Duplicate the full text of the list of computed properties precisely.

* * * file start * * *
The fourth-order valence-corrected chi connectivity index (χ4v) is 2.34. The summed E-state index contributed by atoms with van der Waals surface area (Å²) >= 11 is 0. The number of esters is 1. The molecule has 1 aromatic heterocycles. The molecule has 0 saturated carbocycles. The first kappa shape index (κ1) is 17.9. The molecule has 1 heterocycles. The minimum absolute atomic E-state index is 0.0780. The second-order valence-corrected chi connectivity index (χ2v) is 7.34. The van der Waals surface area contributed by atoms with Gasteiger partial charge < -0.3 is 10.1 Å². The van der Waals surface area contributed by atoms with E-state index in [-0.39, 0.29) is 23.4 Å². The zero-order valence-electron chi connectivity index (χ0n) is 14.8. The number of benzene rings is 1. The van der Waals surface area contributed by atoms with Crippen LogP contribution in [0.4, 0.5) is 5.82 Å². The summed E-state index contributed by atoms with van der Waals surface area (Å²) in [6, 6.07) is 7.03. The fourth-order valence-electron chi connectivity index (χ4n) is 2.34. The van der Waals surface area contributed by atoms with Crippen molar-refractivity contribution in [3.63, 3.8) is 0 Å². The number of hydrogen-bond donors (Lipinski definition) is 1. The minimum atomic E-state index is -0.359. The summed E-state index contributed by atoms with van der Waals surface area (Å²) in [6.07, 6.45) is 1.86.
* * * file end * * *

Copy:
The fourth-order valence-corrected chi connectivity index (χ4v) is 2.34. The summed E-state index contributed by atoms with van der Waals surface area (Å²) >= 11 is 0. The number of esters is 1. The molecule has 1 aromatic heterocycles. The molecule has 0 saturated carbocycles. The first kappa shape index (κ1) is 17.9. The molecule has 1 heterocycles. The minimum absolute atomic E-state index is 0.0780. The second-order valence-corrected chi connectivity index (χ2v) is 7.34. The van der Waals surface area contributed by atoms with Gasteiger partial charge < -0.3 is 10.1 Å². The van der Waals surface area contributed by atoms with E-state index in [-0.39, 0.29) is 23.4 Å². The zero-order valence-electron chi connectivity index (χ0n) is 14.8. The number of benzene rings is 1. The van der Waals surface area contributed by atoms with Crippen LogP contribution in [0.4, 0.5) is 5.82 Å². The summed E-state index contributed by atoms with van der Waals surface area (Å²) in [6, 6.07) is 7.03. The fourth-order valence-electron chi connectivity index (χ4n) is 2.34. The van der Waals surface area contributed by atoms with Crippen molar-refractivity contribution in [3.63, 3.8) is 0 Å². The number of hydrogen-bond donors (Lipinski definition) is 1. The minimum atomic E-state index is -0.359. The summed E-state index contributed by atoms with van der Waals surface area (Å²) in [6.07, 6.45) is 1.86.